This is one in many steps in what Kaseya promises will be a massive initiative in greater commitment to its MSP customers.
Little over a month ago, remote management and monitoring software provider Kaseya appointed Fred Voccola as its CEO, with former CEO Yogesh Gupta moving to the role of Kaseya’s Chairman of the Board. At that time, Voccola, who said that he was brought in to lead the company through an upcoming rapid growth phase, pledged that a key part of this would be a “massive new initiative” in customer commitment. Today he is delivering on that, with the announcement of the appointment of Alex Cuevas as Kaseya’s first ever Chief Customer Officer, as well as enhanced resources in the customer success area.
“We always had a customer experience program in place before, but we never had a Chief Customer Officer,” Voccola said. “The different is that having one senior executive who owns all parts of the customer experience will improve focus. It means having someone who is singularly focused on making sure that customer experience is world class and that their success is measured and quantified.”
Voccola said Cuevas, with whom he has a long past history, is that person.
“I have worked with Alex for 15 years at different companies, and have had amazing experiences,” he said. This most recently included Yodle, where Cuevas served as VP of Customer Success while Voccola was President and General Manager of the Brand Networks Division. The two men also both worked at Nolio, CA Technologies, Identify Software and BMC.
In addition to the new executive position, Kaseya is also announcing new investments in both people and systems in its customer success program, which Voccola estimated at $USD 4,000,000. The new resources will be directed towards an advanced onboarding process, customer training and education programs, relationship support, professional services, and other customer enablement tools and services.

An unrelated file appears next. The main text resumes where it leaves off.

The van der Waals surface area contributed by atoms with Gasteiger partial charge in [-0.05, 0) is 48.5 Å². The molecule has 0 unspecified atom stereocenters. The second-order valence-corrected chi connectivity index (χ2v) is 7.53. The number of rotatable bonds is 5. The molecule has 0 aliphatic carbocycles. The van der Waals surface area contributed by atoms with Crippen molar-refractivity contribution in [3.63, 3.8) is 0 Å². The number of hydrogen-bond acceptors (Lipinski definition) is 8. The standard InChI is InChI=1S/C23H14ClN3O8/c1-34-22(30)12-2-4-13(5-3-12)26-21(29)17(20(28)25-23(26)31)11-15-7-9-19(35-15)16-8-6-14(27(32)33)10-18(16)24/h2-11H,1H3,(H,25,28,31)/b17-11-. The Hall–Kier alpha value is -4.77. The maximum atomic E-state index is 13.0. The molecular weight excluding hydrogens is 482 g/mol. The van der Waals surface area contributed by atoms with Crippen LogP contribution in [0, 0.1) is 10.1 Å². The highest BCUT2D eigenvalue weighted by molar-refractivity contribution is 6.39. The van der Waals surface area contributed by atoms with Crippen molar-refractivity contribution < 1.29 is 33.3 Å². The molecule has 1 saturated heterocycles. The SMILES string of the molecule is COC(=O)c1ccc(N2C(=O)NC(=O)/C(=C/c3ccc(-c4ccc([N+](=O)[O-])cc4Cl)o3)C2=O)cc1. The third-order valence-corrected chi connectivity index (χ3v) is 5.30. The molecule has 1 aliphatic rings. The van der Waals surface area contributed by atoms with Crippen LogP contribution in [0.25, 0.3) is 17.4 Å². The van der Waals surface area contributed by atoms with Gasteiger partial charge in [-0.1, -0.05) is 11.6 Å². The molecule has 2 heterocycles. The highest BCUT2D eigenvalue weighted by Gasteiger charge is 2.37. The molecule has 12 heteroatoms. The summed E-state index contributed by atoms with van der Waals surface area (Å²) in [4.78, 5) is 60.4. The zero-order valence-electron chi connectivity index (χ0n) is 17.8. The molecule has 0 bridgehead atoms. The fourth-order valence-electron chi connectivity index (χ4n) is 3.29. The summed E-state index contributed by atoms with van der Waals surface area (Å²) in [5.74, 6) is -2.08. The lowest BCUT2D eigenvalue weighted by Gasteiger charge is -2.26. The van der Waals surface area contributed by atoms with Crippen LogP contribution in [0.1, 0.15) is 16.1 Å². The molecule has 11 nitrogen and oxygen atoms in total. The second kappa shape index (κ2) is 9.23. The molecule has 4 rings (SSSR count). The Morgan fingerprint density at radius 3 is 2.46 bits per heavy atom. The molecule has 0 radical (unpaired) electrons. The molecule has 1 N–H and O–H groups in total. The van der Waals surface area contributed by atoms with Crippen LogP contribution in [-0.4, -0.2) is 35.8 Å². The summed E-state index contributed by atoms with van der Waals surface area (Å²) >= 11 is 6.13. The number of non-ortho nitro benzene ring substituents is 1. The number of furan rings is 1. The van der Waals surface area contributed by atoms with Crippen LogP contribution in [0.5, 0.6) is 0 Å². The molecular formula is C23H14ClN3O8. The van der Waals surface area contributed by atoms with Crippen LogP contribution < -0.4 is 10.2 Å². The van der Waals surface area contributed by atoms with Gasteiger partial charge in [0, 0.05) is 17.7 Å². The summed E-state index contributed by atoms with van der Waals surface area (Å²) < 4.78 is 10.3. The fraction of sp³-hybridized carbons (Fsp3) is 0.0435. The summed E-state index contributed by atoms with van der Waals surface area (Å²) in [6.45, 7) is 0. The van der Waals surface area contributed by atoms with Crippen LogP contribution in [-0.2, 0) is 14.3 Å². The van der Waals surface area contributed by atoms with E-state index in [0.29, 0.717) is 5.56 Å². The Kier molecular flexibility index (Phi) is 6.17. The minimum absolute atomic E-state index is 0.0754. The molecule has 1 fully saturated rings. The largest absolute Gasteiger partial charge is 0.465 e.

“The next 90 days will see customer experience fully implemented and on board, with extensive customer dashboarding,” Voccola said. “The customers might not see it but we will have that capability. There will also be a much smoother communication process.” Major investments have been made in bi-directional customer communication channels to facilitate new levels of feedback and ongoing interactions with the product, services, and relationship teams. New investment in the Kaseya Community as a forum for interaction will generate additional advisory feedback, Voccola added.
“The extra four million put into the organization to leverage value will turn up in things like usage and licensing assistance, training and education,” Cuevas said. “The onboarding journey with training and education is important, we also have to look at their business goals, and ask ourselves if they are receiving value on an individualized basis. Does the customer hit their marks?”
Cuevas said over the next few weeks, Kaseya will figure out how to best deploy the new resources.
“What matters isn’t the pure number of support people assigned, but the number needed to be proactive and not reactive, and that can vary a lot depending on the size of the customer and their usage,” Voccola said. “A customer success organization needs to be proactive. For example, with a cloud offering, we can see what features they use and what they don’t, create policies which are rule driven, and if they don’t reflect best practices it allows us to outreach to them.”
Cuevas said Kaseya’s business in Canada has taken off since the acquisition of Chilliwack B.C.-based Scorpion Software and their AuthAnvil identity and access management solutions. Dana Epp, Scorpion’s CEO, became Kaseya’s CTO.
“We plan on adding about 15 new people in Canada, of whom many will be customer success people,” Cuevas said. “We have a really good thing with the culture of our office there – really good talent.”